These, to be sure, do not sound like people genuinely interested in closing the facility. How could the lawmakers of the world’s greatest superpower appear so feeble and uninterested to solve such a glaring human rights debacle? The idea of “electoral suicide” likely points in the right direction. More and more often, presidents and congressmen choose to fight not for what they feel is righteous and in their citizens’ interest, but instead for what will get them reelected. Human rights tend to lose these battles frequently in America, as the lack of a real stand to close Guantánamo demonstrates all too clearly.

On the U.S.’s Record on Human Rights

Despite the well-documented abuses of the Guantánamo Bay prison, not to mention hundreds more human rights problems, the U.S. frequently holds itself out as both an arbiter of human-rights morality and an exemplary model for lawful practices, as part of a larger theme of American Exceptionalism. The State Department annually publishes a thorough report on human rights abuses on every single country – except the U.S. This year, the Obama Administration made a special point to criticize China on that country’s various human rights deficiencies. Assistant Secretary of State Michael Posner declared the U.S. has “seen a serious backsliding on human rights” in China, specifically disparaging China’s detention practices, saying, “We have been and are very concerned over recent months by reports that dozens of people, including public interest lawyers, writers, artists like Ai Weiwei, and others, have been arrested, detained, or in some cases, disappeared, with no regard to legal measures.” While some would argue there is a difference between imprisoning ones own citizens and detaining prisoners of war abroad, there is an obvious irony in Posner’s remarks.

On Torture and Hypocrisy

Throughout the Guantánamo Files, though, the word torture is never used. We know that some detainees were waterboarded and that too many others were subjected to physical and psychological torture, yet officials who wrote the files repeatedly referred to “interrogation” and “questioning.” Publicly, as well, U.S. diplomats are careful to discuss “enhanced interrogation techniques,” or other deceptive phrases, when referring to their own country’s tactics, no matter how often they accuse another nation of torture.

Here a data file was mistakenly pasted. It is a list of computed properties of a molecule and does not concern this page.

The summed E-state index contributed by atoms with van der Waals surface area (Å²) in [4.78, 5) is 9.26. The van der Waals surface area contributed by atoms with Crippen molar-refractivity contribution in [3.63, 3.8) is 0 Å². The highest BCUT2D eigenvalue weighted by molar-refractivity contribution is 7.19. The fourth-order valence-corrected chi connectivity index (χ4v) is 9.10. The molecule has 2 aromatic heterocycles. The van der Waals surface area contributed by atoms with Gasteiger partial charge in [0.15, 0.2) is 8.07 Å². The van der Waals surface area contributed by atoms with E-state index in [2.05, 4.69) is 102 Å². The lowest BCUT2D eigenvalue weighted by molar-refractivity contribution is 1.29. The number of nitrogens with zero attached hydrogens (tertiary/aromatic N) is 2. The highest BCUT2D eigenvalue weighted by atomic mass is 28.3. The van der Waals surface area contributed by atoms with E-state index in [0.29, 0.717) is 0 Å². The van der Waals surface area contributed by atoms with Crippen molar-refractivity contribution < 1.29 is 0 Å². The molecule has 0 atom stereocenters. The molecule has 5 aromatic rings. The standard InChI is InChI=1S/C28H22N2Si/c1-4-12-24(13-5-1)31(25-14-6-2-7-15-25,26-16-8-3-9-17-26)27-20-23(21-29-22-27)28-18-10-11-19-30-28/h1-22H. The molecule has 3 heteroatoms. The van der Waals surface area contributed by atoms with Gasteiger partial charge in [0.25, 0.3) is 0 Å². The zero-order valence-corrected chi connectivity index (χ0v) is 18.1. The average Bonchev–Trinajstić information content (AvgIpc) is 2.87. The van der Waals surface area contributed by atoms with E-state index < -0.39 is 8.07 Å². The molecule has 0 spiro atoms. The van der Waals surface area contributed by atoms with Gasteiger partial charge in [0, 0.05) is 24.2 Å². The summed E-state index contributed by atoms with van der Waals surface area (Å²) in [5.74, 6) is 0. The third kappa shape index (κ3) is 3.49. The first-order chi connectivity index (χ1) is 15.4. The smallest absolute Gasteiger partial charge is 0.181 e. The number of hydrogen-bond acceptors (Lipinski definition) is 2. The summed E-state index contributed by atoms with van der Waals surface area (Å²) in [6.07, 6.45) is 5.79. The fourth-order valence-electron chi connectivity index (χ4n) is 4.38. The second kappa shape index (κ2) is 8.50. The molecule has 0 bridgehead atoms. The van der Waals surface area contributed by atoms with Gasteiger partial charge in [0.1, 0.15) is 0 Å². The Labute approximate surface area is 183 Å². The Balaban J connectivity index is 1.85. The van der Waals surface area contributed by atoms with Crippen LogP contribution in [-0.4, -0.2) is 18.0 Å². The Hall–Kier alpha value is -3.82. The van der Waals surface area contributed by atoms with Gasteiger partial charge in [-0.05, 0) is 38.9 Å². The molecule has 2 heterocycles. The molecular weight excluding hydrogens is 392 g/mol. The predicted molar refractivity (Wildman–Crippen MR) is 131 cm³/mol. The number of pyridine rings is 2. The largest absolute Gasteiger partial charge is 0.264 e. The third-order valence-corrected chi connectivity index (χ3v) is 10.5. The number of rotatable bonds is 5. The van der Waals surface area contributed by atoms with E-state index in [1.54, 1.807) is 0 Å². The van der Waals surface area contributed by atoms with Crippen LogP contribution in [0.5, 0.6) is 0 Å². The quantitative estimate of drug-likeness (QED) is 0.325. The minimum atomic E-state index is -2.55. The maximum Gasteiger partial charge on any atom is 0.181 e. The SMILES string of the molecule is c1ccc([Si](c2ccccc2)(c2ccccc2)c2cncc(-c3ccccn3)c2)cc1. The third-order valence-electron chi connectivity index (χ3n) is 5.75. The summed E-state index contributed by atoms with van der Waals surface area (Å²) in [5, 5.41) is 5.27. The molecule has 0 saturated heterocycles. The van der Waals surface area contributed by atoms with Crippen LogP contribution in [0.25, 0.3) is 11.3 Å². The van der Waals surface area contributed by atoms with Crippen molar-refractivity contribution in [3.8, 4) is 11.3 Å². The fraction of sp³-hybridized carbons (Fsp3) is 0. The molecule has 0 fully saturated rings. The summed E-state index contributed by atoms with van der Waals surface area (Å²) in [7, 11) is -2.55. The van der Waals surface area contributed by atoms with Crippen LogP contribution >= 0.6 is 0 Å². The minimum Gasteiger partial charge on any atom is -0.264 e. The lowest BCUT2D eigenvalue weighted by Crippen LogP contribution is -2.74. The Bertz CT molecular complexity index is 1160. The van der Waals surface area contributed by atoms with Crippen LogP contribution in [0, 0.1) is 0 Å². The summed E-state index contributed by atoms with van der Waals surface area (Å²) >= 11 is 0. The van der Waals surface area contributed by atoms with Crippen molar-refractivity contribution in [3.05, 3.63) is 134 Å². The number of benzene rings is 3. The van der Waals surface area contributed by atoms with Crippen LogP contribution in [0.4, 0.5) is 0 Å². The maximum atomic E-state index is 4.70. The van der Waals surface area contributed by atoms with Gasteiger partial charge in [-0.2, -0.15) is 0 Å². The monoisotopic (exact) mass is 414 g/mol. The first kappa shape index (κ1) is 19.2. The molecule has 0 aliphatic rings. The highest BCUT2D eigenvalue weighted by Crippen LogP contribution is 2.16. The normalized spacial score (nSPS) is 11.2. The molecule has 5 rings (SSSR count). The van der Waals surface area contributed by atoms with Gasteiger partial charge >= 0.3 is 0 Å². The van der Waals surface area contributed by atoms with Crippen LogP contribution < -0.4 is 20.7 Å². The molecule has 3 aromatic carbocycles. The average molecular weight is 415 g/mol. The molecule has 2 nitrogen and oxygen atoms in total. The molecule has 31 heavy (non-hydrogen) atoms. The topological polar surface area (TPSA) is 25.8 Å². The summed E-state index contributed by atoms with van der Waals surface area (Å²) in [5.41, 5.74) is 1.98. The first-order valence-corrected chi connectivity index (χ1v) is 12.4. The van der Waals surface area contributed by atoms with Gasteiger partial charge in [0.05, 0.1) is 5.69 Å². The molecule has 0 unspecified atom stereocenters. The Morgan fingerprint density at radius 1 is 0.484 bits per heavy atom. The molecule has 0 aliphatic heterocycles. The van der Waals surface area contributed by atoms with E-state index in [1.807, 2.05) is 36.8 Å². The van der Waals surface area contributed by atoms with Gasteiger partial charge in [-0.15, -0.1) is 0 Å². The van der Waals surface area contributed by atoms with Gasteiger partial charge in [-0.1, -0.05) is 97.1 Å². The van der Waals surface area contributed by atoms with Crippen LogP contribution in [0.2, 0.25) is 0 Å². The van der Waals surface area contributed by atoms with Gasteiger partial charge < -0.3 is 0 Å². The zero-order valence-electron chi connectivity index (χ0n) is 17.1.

This type of hypocrisy emphasizes the U.S. as a ‘realist’ country, or one that bases nearly all decisions on its own national interests, and one whose interests routinely trump any human rights concerns. Unfortunately, American policies at the Guantánamo Bay prison camp emblematize this dynamic all too well. There is insufficient evidence to prosecute most of the remaining prisoners, and it’s too difficult to transport them safely and wisely elsewhere, so the site remains open. After years of intense international and domestic criticism, officials have cleaned up GTMO practices, no longer torturing detainees and abiding by somewhat higher standards. But this only came after heavy pressure, and when it became the United States’ interest to improve their international standing on human rights. Yet nearly 200 still sit caged without charge or trial, potentially for the rest of their lives, and criticism has largely died down, at least before WikiLeaks released the Guantánamo Files. Without significant pressure, it’s simply not in America’s national interest to close the prison down. For the United States, human rights only seem to matter when respecting them suits other interests, and when doing so fits the Exceptional narrative that we have written.

The Scale of American Overclassification

[This piece was first posted here, for the Bradley Manning Support Network.]

In his closing statement two weeks ago, PFC Bradley Manning’s defense attorney David Coombs said of the information released, that it is all out in the public, and yet it hasn’t caused any harm. “If anything, it’s helped,” he said. Coombs called the government’s warning about the impact of the releases a “Chicken Little response” — a response the media has picked up on. He said officials were saying the “sky is falling, the sky is falling” over and over. But, he said, “The sky has not fallen, is not falling, and will not fall.”

He alludes to an inconvenient truth that is not well hidden, but also not well understood by many reporters seeking to summarize the WikiLeaks’ story. The sky is not falling because most of the documents WikiLeaks released should not have been classified in the first place. The U.S.’s classification system is poorly regulated, to say the least, as hundreds of thousands of documents are unnecessarily classified every year.

President Obama’s Executive Order 13526 clearly states:

In no case shall information be classified… in order to: conceal violations of law, inefficiency, or administrative error; prevent embarrassment to a person, organization, or agency… or prevent or delay the release of information that does not require protection in the interest of the national security.